Price: Free Admission!
Winter often offers the clearest skies of all the seasons at Horicon. Enjoy an informal, low-light hike as we hope for clear skies and abundant stars. Spot some easy-to-find constellations and learn some tips and tricks for building up your own stargazing skills.
The event will be held outdoors following current COVID social distancing requirements. No registration is required. Please meet at the entrance of the Horicon Marsh Education and Visitor Center located at N7725 Highway 28, Horicon, WI. For additional information please contact Liz Herzmann at 920-210-9054 or . [email protected]
Friday January 7, 2022
N7725 Highway 28, Horicon
NAME: Liz Herzmann
EMAIL: [email protected] Event Venue Details
Horicon Marsh Education & Visitor Center
Horicon Marsh Education & Visitor Center and Explorium are open to all visitors!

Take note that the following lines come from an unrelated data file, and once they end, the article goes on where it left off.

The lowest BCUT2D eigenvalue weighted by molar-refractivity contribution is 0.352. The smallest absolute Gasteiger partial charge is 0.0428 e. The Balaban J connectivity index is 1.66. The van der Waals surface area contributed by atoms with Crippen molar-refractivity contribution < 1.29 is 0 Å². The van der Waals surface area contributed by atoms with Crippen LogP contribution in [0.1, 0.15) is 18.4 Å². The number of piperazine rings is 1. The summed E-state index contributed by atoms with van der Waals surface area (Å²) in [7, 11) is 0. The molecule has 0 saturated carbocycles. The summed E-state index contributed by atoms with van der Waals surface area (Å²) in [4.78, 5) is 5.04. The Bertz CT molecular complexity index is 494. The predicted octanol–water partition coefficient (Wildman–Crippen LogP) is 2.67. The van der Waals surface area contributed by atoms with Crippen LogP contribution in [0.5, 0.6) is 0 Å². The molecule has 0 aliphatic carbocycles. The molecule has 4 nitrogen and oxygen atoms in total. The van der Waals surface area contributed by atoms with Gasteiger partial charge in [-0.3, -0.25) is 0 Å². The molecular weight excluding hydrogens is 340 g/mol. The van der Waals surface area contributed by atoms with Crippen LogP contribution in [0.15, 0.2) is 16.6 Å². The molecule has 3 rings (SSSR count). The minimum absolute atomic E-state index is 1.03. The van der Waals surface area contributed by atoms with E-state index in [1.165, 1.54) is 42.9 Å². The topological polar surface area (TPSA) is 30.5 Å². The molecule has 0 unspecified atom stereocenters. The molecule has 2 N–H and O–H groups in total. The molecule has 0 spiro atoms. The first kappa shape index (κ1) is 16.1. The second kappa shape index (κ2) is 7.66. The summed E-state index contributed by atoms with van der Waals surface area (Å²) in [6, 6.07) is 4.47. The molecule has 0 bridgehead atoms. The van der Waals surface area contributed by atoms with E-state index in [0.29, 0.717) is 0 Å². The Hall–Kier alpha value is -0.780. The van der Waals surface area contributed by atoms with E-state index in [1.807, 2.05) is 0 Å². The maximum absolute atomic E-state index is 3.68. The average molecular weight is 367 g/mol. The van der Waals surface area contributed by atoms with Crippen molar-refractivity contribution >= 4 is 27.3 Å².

The Horicon Marsh State Wildlife Area consists of the lower one-third of Horicon Marsh and is managed by the Wisconsin Department of Natural Resources. A Wildlife Education Program has been conducted at the State Wildlife Area since the mid-1980s. This program focuses on the abundant wildlife resources of the marsh, their ecology, and applied management. The Horicon Marsh Education & Visitor Center offers a beautiful large viewing area in the upper lobby along with new interactive displays and a Children’s Discovery Area. The lower level has classrooms for education programs and a hunting-cabin-themed auditorium for groups and programs. A previously unused portion of the Horicon Marsh Education & Visitor Center’s lower level is now interactive with hands-on exhibits known as the "Explorium." The $3.7 million area depicts the history of Horicon Marsh through eras of significant importance. You will learn about the marsh in an interactive way that makes learning fun. Construction of the new educational displays and hands-on exhibits took more than a year, and the displays occupy portions of both the first floor and lower level. An auditorium capable of seating 120 and two classrooms complete the lower level, which opens onto more than five miles of winding trails through a variety of habitats in the 11,000-acre state marsh. The Explorium encourages visitors of all ages to look, listen, touch, and even smell the changes in the marsh over many thousands of years. Part of the nation's largest freshwater cattail marsh, the state land borders an additional 22,000 acres managed by the U.S. Fish and Wildlife Service, the history of Horicon spans some 12,000 years. As visitors walk through the new Explorium, the story of the marsh and its inhabitants stretching from the Ice Age through modern times is narrated by a talking Clovis spear point. Visitors are then encouraged to continue outside, where they can explore Horicon Marsh. For more information visit horiconmarsh.org or dnr.wi.gov and search for Horicon Marsh.
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